This is one of those rare opportunities to learn of a historic event from someone who was there over 65 years ago!
OAK RIDGE, Tenn. (April 25, 2021) – Ernestine Avery was just 14 years old when she was sent to attend then segregated Oak Ridge High School. Avery was one of the Oak Ridge 85. In 1955, a group of 85 students became the first to integrate a school in the South.
“We didn’t know what to expect, but we went with it,” said Avery. “It feels good to tell about [that time] now… It’s a blessing. I am proud.” The surviving members of the Oak Ridge 85 are proud of their role in ensuring that Black students could get an education equal to whites.
The Oak Ridge NAACP chapter is hosting via zoom “A Conversation with Ernestine Avery” at 7 pm, Tuesday, April 27, 2021. The moderator will be Rose Weaver, an active, prominent community member. Last year the Oak Ridge community celebrated the 65th anniversary of that historic event, a celebration that continues.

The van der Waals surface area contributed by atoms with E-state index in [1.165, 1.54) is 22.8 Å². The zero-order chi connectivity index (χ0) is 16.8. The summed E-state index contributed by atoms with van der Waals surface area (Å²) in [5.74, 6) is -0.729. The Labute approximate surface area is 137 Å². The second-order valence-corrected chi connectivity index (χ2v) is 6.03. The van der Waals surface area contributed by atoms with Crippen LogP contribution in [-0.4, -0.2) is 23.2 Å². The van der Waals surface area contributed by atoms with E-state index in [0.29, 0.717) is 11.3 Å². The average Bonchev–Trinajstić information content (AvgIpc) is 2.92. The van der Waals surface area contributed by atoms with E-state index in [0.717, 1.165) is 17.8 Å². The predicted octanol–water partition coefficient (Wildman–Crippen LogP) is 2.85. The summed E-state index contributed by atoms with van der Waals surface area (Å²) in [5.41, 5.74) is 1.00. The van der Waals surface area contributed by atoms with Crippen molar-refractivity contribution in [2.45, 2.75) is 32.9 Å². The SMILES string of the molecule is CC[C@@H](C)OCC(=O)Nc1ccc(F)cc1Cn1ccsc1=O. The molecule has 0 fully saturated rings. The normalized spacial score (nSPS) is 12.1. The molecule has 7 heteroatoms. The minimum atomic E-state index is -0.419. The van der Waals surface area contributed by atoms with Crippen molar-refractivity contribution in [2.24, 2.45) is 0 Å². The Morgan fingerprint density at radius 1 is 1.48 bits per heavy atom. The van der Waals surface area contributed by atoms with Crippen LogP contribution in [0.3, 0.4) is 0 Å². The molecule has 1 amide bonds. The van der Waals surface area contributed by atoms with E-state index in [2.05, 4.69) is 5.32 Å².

“We have a story that needs to be told because the 85 students that immigrated to school — the African-Americans — their legacy is going to be lost because they’re dying out, the stories are not going to be told,” said Rose Weaver, anniversary event co-chair.
Oak Ridge High School and Robertsville Junior High School in Anderson County were the largest and the first public schools in the South to be desegregated. On Sept. 6, 1955, the brave 85 students have been unrecognized, mostly because the integration was peaceful.
The public is invited to join the continued celebration and the live ZOOM conversation.
Join Zoom Meeting
Meeting ID: 839 6966 9432